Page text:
The Storm Clouds Gather: Is there a future for the European Union?
The gathering crisis in European Union should make it clear the EU provides no haven from racism or austerity
Culture as Politics: Selected Writings of Christopher Caudwell - book extract
David Margolies gives an introduction to a new edition of writings by Christopher Caudwell
Karl Marx: before all else a revolutionist
200 years since Marx’s birth and 170 years after the 1848 revolutions, Katherine Connelly reflects on Marx’s revolutionary contribution
Who Was Karl Marx?
The world has changed dramatically since Marx's day, but his ideas could not be more relevant, writes Dragan Plavsic
Marx200: the Paris Commune and the Marx family
The Paris Commune only lasted from 28 March to 28 May 1871 but it inspired Karl Marx and continues to inspire and inform socialists today argues Judy Cox
A win for women in Ireland, a reminder of what's holding back the North
After the victory for Yes today, the reactionary politics holding Northern Ireland back is a construct of British imperialism, argues Reuben Bard-Rosenberg
University of Bristol students march for mental health services
Students at the University of Bristol demonstrated in huge numbers this Friday to protest inadequate mental health provision, reports Steven Cooper
Change is coming: be a part of it
The upcoming National People’s Assembly, is a necessary step towards refreshing and refocusing the anti-austerity movement
Two sides of a city: homelessness and the royal wedding
We cannot turn a blind eye to the class cleansing where homeless people are moved on whilst royal wedding fans camp out unhindered
Royal wedding alienation
Marx200: Why do working class people get swept up in the orchestrated, costly drama of a Royal wedding? The answer lies in Marx’s theory of alienation.
The limits of Keynesianism part 5: can the working class make advances within capitalism?
In the final part of our series, Dominic Alexander looks at how working class advancement means moving beyond the confines of reformism
'Just do it': the politics of fighting precarity
Richard Allday reminds us that we need to work together; we can’t be socialists on our own
Be part of a socialist organisation committed to fundamental change
We have a once in a generation chance for change, and must take it
The limits of Keynesianism part 4: the Keynesian attack on the labour theory of value
In the fourth part of our series, Dominic Alexander looks at the problems with Keynesian critiques of Marx's labour theory of value
After Windrush: this racist government must go - Counterfire Freesheet May 2018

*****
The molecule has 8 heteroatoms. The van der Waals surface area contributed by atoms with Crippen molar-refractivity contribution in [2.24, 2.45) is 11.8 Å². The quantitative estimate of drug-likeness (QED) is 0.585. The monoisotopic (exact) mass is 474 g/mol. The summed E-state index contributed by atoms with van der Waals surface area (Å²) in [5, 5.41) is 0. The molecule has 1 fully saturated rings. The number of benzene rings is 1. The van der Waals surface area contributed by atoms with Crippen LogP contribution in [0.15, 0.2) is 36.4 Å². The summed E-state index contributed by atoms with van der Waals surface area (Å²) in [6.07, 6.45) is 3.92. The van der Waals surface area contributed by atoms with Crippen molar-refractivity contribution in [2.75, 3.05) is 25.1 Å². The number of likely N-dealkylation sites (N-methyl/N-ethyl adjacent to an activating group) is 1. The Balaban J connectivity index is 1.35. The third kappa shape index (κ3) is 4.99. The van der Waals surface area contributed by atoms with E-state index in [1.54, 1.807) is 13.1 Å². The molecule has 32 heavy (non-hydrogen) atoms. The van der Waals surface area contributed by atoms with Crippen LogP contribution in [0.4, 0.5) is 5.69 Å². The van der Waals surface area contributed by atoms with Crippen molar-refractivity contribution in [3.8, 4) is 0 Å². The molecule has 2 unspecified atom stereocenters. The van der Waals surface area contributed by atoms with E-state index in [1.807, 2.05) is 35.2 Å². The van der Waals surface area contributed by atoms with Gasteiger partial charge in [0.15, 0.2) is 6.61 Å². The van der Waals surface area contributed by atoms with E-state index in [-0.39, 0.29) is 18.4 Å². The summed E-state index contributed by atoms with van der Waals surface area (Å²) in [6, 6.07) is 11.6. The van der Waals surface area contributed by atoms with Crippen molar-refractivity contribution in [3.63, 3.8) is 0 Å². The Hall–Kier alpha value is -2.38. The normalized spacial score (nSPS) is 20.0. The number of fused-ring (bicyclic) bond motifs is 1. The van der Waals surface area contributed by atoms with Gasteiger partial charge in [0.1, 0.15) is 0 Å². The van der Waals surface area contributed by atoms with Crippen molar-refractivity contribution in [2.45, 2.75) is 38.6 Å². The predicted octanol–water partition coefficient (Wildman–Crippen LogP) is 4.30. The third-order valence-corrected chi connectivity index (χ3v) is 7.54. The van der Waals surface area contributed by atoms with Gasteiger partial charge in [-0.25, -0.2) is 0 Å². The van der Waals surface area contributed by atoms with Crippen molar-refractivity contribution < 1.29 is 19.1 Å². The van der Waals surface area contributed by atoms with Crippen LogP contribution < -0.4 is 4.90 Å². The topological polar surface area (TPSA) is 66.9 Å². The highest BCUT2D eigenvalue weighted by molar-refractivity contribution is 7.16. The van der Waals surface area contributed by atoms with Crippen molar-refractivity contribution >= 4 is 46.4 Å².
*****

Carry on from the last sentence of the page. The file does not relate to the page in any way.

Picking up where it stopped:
Windrush, May 68, Palestine, UCU strike, Marx and more - Counterfire freesheet edition 025, May 2018
Was Marx an economist? What was his contribution to economics?
In her speech at 'Why Marx Was Right', Susan Newman argues that Marx's analysis of capitalism goes against everything modern economics stands for
Why Paul Mason is wrong about Marx
On the bicentenary of Karl Marx's birth, Paul Mason writes about the relevance of Marx today. Dragan Plavšić explains where he gets it wrong
Marx matters more than ever - weekly briefing
There’s still only one thinker who not only explains the horrors of capitalism but also offers an escape route, writes Lindsey German
The limits of Keynesianism part three: Marx, Keynes and the analysis of the trade cycle
In the third part of our series on Keynesianism, Dominic Alexander looks at cycles, crisis, and why Keynesianism always looks to fix capitalism
Marxism in 800 words
As we approach Karl Marx's 200th birthday, Alex Snowdon summarises Marx's key ideas in as few words as possible
Don’t say I didn’t warn you. Marx on his 200th birthday
On 5 May, leading Marxists are getting together to celebrate Marx’s 200
birthday. Chris Nineham argues why the event matters so much.
Windrush and antisemitism: who’s weaponising what?
The Tories are astonishingly trying to turn the windrush scandal into a knock for Labour and Shabbir Lakha argues that it must not stick
Systemic Islamophobia in Britain has deadly consequences
The political mainstream's cynical use of Islamophobia leads directly to death and heartbreak, argues Maz Saleem
The limits of Keynesianism part two: the assumptions Keynes makes
In the second part of our series on Keynesianism, Dominic Alexander outlines the economic and philosophical underpinnings of Keynesian thought
Marx and the national question
Marx's understanding of the fight for self-determination at national level as a step on the road to socialism is useful for us today, argues Chris Bambery
The limits of Keynesianism part one: John Maynard Keynes and orthodox economics
In the first part of our series considering the merits and pitfalls of Keynesian economics, Dominic Alexander looks at the history of Keynes' contribution
The Windrush scandal: It's time to deport Theresa May from office
This terrible scandal shows us that racism is driven primarily from the top of society, not the bottom, argues Kevin Ovenden
A pointless but dangerous display of gesture bombing in Syria